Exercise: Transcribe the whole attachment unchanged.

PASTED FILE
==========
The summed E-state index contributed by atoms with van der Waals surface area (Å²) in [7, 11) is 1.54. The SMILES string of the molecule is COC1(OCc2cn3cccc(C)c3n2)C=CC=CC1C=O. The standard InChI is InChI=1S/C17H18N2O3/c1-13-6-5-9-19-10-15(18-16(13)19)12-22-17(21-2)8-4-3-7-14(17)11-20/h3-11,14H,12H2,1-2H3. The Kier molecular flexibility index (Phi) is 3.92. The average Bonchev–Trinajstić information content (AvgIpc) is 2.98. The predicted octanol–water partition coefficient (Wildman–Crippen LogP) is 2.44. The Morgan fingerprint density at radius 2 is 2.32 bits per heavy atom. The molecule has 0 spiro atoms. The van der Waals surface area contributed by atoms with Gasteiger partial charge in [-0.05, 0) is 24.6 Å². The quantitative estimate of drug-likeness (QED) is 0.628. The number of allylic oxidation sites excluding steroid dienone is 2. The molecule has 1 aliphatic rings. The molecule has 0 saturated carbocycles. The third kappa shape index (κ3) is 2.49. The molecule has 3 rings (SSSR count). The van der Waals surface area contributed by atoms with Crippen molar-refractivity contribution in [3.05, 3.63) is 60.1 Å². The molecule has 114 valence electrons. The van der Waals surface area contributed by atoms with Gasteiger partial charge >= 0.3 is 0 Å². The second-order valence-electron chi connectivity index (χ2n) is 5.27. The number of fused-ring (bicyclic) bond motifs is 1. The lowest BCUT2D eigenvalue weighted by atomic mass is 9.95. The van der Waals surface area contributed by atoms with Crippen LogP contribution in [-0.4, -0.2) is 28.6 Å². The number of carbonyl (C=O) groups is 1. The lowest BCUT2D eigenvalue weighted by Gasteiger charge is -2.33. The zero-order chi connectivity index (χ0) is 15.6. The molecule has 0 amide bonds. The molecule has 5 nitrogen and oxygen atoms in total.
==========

The summed E-state index contributed by atoms with van der Waals surface area (Å²) in [7, 11) is 1.54. The SMILES string of the molecule is COC1(OCc2cn3cccc(C)c3n2)C=CC=CC1C=O. The standard InChI is InChI=1S/C17H18N2O3/c1-13-6-5-9-19-10-15(18-16(13)19)12-22-17(21-2)8-4-3-7-14(17)11-20/h3-11,14H,12H2,1-2H3. The Kier molecular flexibility index (Phi) is 3.92. The average Bonchev–Trinajstić information content (AvgIpc) is 2.98. The predicted octanol–water partition coefficient (Wildman–Crippen LogP) is 2.44. The Morgan fingerprint density at radius 2 is 2.32 bits per heavy atom. The molecule has 0 spiro atoms. The van der Waals surface area contributed by atoms with Gasteiger partial charge in [-0.05, 0) is 24.6 Å². The quantitative estimate of drug-likeness (QED) is 0.628. The number of allylic oxidation sites excluding steroid dienone is 2. The molecule has 1 aliphatic rings. The molecule has 0 saturated carbocycles. The third kappa shape index (κ3) is 2.49. The molecule has 3 rings (SSSR count). The van der Waals surface area contributed by atoms with Crippen molar-refractivity contribution in [3.05, 3.63) is 60.1 Å². The molecule has 114 valence electrons. The van der Waals surface area contributed by atoms with Gasteiger partial charge >= 0.3 is 0 Å². The second-order valence-electron chi connectivity index (χ2n) is 5.27. The number of fused-ring (bicyclic) bond motifs is 1. The lowest BCUT2D eigenvalue weighted by atomic mass is 9.95. The van der Waals surface area contributed by atoms with Crippen LogP contribution in [-0.4, -0.2) is 28.6 Å². The number of carbonyl (C=O) groups is 1. The lowest BCUT2D eigenvalue weighted by Gasteiger charge is -2.33. The zero-order chi connectivity index (χ0) is 15.6. The molecule has 0 amide bonds. The molecule has 5 nitrogen and oxygen atoms in total.